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4.3 out of 5 stars
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4.3 out of 5 stars
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on 21 December 2007
If you like Hollies, Kinks and so on then this is the Stones album to get. More melodic than their otherwise more rock'n'roll based albums. As we all know there are two versions of this:
The UK version contains "Backstreet girl" (a nice ballad) and "Please go home" (a pointless rockier song). The US version instead contains their two hits "Let's spend the night together" and "Ruby tuesday". So all in all, the US version has more good songs. But if you own "Singles collection" or any similar compilation it's of course better to purchase the UK version since it contains only non-single tracks.
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on 25 September 2009
It still puzzles me why this album is so criminally ignored, especially in direct comparison to 'AFTERMATH' which is considered a classic by critics. There isn't a duff track on the album (how many other Stones albums can you truly say that about? Maybe 'STICKY FINGERS'?) which is completely written by Jagger/ Richards.

Perhaps the most striking difference when compared to most Stones albums is that it is far less rock/ rhythmn & blues orientated; instead its an album chock full of melodic pop songs. Lyrically it still features the 'poison pen' approach that the Stones have always been good at but with a new found musical awareness (check out the waltz time accordian driven 'Backstreet Girl' or psych-pop of 'Yesterday's Papers').

This perhaps is the key to the success of the album, as the music goes into Dylan terrority ('Who's Been Sleeping Here?'),vaudeville ('Cool, Calm, Collected'),psychedelia ('Please Go Home') and Dixie Jazz ('Something Happened To Me Yesterday'). In addition the songwriting is very strong as they rely less on riffs and more on melody and harmony. On several songs Jagger seems to really attempt to stretch his vocal range and its actually quite appealing.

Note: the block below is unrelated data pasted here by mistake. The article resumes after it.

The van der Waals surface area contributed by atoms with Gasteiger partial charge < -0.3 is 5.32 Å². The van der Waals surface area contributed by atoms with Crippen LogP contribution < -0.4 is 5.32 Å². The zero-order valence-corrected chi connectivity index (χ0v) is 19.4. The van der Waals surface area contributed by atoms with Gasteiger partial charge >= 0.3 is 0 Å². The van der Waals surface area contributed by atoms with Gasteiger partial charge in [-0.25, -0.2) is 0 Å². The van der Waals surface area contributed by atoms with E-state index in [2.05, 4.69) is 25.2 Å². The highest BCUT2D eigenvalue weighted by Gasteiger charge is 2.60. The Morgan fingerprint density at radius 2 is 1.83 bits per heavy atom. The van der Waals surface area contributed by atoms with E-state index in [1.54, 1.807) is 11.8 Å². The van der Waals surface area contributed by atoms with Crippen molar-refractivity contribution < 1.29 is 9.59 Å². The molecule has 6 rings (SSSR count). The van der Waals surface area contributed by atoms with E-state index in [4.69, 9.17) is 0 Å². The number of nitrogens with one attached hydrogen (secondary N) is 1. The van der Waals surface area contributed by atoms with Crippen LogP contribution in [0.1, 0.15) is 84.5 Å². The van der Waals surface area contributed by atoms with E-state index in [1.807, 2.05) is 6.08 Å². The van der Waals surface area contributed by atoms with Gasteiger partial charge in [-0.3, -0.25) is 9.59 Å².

The Stones would continue in this "softer" direction with the even more psychedelic (and indulgent) 'THEIR SATANIC MAJESTIES REQUEST', before returning to their roots with 'BEGGARS BANQUET'. They haven't really strayed too far from their core sound since. Given the fact that tracks from this album are rarely found on Stones comps it makes getting this album all the more essential.
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on 1 August 2013
Joy to get the UK track listed version of this gem of an album. The songs are all nicely done and arranged and show off how good mick and keef are as writers. it is not an album of "hits" but more a transitional move towards "Beggars Banquet" and "let it bleed". Good for stones fans and songwriters to hear how well it can be done! not rock and roll but I like it!
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on 30 October 2009
This is an album when Brian Jones heavily influenced the Rolling Stones output. More lyrical, less rock. If you were around at the time you'll know whether you like it or not, if you weren't then you can find out that the Rolling Stones weren't always just a vehicle for Mick's pout.
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VINE VOICEon 23 November 2009
The Stones had already impressed with lighter, more pop-oriented material such as 'Lady Jane' and 'As Tears Go By' prior to this album, and on 'Aftermath' they blended this with their r&b songs to great effect. 'Between The Buttons', however, wanders farther along this route, which leaves me with mixed feelings. On one hand, most of the songs here, notably 'Yesterday's Papers' and the waltz time 'Back Street Girl' are very good. On the other hand, I still prefer to hear them playing r&b. I can't imagine Charlie Watts being too thrilled at being reduced for much of the album to marking time, while the guitars give way to piano rather too often. This was 1966, however, a year when leading British bands were refining their style and writing their own, more imaginative songs. It worked for The Beatles, who were a more pop-oriented outfit anyway. It worked for The Kinks, who remade their sound after their 'Kwyet Kinks' EP. It even worked for lesser lights, such as The Hollies. But for the Stones, who tap into the same music hall influences as The Kinks did on a couple of ill-judged tracks, it seems more like a waste of talent. This is a worthwhile purchase, but it suggests that Jagger and Co were being pulled along by prevailing trends, something which the 'Satanic Majesties' album confirmed.